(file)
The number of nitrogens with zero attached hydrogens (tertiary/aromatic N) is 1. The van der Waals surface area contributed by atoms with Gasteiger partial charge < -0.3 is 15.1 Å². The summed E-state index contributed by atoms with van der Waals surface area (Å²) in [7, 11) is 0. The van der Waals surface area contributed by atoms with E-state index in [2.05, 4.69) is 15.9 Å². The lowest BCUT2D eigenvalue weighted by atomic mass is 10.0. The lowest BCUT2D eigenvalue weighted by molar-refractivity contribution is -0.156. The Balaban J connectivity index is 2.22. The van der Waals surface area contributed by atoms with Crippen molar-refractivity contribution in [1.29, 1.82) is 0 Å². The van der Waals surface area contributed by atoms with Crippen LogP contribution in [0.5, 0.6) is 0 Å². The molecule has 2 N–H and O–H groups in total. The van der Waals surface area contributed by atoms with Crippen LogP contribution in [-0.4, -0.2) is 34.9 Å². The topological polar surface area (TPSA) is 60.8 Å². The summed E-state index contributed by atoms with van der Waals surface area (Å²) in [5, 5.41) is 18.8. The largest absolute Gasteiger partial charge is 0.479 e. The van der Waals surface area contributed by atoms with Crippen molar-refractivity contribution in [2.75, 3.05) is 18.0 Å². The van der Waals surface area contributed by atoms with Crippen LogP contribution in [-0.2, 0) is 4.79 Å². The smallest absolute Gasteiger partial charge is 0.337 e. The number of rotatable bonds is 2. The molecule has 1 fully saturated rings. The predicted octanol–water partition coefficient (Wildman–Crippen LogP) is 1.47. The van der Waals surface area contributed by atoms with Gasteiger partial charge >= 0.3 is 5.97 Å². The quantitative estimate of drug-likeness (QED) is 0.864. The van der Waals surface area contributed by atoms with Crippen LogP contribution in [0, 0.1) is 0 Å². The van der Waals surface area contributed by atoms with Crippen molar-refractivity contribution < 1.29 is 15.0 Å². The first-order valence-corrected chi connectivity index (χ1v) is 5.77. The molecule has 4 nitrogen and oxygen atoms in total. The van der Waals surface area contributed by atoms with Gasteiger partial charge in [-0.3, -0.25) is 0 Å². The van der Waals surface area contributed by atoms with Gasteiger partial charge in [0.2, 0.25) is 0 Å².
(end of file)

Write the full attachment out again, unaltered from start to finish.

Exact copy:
The number of nitrogens with zero attached hydrogens (tertiary/aromatic N) is 1. The van der Waals surface area contributed by atoms with Gasteiger partial charge < -0.3 is 15.1 Å². The summed E-state index contributed by atoms with van der Waals surface area (Å²) in [7, 11) is 0. The van der Waals surface area contributed by atoms with E-state index in [2.05, 4.69) is 15.9 Å². The lowest BCUT2D eigenvalue weighted by atomic mass is 10.0. The lowest BCUT2D eigenvalue weighted by molar-refractivity contribution is -0.156. The Balaban J connectivity index is 2.22. The van der Waals surface area contributed by atoms with Crippen molar-refractivity contribution in [1.29, 1.82) is 0 Å². The van der Waals surface area contributed by atoms with Crippen LogP contribution in [0.5, 0.6) is 0 Å². The molecule has 2 N–H and O–H groups in total. The van der Waals surface area contributed by atoms with Crippen LogP contribution in [-0.4, -0.2) is 34.9 Å². The topological polar surface area (TPSA) is 60.8 Å². The summed E-state index contributed by atoms with van der Waals surface area (Å²) in [5, 5.41) is 18.8. The largest absolute Gasteiger partial charge is 0.479 e. The van der Waals surface area contributed by atoms with Crippen molar-refractivity contribution in [2.75, 3.05) is 18.0 Å². The van der Waals surface area contributed by atoms with Crippen LogP contribution in [-0.2, 0) is 4.79 Å². The smallest absolute Gasteiger partial charge is 0.337 e. The number of rotatable bonds is 2. The molecule has 1 fully saturated rings. The predicted octanol–water partition coefficient (Wildman–Crippen LogP) is 1.47. The van der Waals surface area contributed by atoms with Gasteiger partial charge >= 0.3 is 5.97 Å². The quantitative estimate of drug-likeness (QED) is 0.864. The van der Waals surface area contributed by atoms with Crippen LogP contribution in [0, 0.1) is 0 Å². The van der Waals surface area contributed by atoms with Crippen molar-refractivity contribution < 1.29 is 15.0 Å². The first-order valence-corrected chi connectivity index (χ1v) is 5.77. The molecule has 4 nitrogen and oxygen atoms in total. The van der Waals surface area contributed by atoms with Gasteiger partial charge in [-0.3, -0.25) is 0 Å². The van der Waals surface area contributed by atoms with Gasteiger partial charge in [0.2, 0.25) is 0 Å².